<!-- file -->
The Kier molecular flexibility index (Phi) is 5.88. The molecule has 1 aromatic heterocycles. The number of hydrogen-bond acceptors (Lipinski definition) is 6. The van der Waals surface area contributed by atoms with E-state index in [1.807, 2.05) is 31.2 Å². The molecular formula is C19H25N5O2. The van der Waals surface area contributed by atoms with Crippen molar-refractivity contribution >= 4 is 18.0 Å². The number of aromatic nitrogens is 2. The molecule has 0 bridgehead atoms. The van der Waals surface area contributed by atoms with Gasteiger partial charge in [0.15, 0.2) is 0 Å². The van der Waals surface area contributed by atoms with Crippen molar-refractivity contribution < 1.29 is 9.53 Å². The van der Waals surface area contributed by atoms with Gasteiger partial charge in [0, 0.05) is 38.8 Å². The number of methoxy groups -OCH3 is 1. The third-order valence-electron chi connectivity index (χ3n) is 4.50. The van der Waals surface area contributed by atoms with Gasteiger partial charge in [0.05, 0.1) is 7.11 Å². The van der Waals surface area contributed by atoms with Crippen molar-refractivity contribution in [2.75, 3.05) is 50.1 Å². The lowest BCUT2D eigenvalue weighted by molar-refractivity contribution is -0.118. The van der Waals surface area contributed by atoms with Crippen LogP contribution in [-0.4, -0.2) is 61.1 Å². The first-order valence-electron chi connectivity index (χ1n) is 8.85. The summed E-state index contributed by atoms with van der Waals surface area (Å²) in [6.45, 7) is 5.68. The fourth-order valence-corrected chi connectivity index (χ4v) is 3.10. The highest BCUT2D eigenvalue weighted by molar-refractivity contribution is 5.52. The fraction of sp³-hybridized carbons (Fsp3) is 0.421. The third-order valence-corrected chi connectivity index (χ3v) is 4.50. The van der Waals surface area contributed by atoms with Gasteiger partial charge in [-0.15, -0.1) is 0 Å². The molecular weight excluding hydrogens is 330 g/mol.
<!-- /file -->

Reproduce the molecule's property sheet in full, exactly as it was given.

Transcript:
The Kier molecular flexibility index (Phi) is 5.88. The molecule has 1 aromatic heterocycles. The number of hydrogen-bond acceptors (Lipinski definition) is 6. The van der Waals surface area contributed by atoms with E-state index in [1.807, 2.05) is 31.2 Å². The molecular formula is C19H25N5O2. The van der Waals surface area contributed by atoms with Crippen molar-refractivity contribution >= 4 is 18.0 Å². The number of aromatic nitrogens is 2. The molecule has 0 bridgehead atoms. The van der Waals surface area contributed by atoms with Gasteiger partial charge in [0.15, 0.2) is 0 Å². The van der Waals surface area contributed by atoms with Crippen molar-refractivity contribution < 1.29 is 9.53 Å². The van der Waals surface area contributed by atoms with Gasteiger partial charge in [0, 0.05) is 38.8 Å². The number of methoxy groups -OCH3 is 1. The third-order valence-electron chi connectivity index (χ3n) is 4.50. The van der Waals surface area contributed by atoms with Gasteiger partial charge in [0.05, 0.1) is 7.11 Å². The van der Waals surface area contributed by atoms with Crippen molar-refractivity contribution in [2.75, 3.05) is 50.1 Å². The lowest BCUT2D eigenvalue weighted by molar-refractivity contribution is -0.118. The van der Waals surface area contributed by atoms with Crippen LogP contribution in [-0.4, -0.2) is 61.1 Å². The first-order valence-electron chi connectivity index (χ1n) is 8.85. The summed E-state index contributed by atoms with van der Waals surface area (Å²) in [6.45, 7) is 5.68. The fourth-order valence-corrected chi connectivity index (χ4v) is 3.10. The highest BCUT2D eigenvalue weighted by molar-refractivity contribution is 5.52. The fraction of sp³-hybridized carbons (Fsp3) is 0.421. The third-order valence-corrected chi connectivity index (χ3v) is 4.50. The van der Waals surface area contributed by atoms with Gasteiger partial charge in [-0.15, -0.1) is 0 Å². The molecular weight excluding hydrogens is 330 g/mol.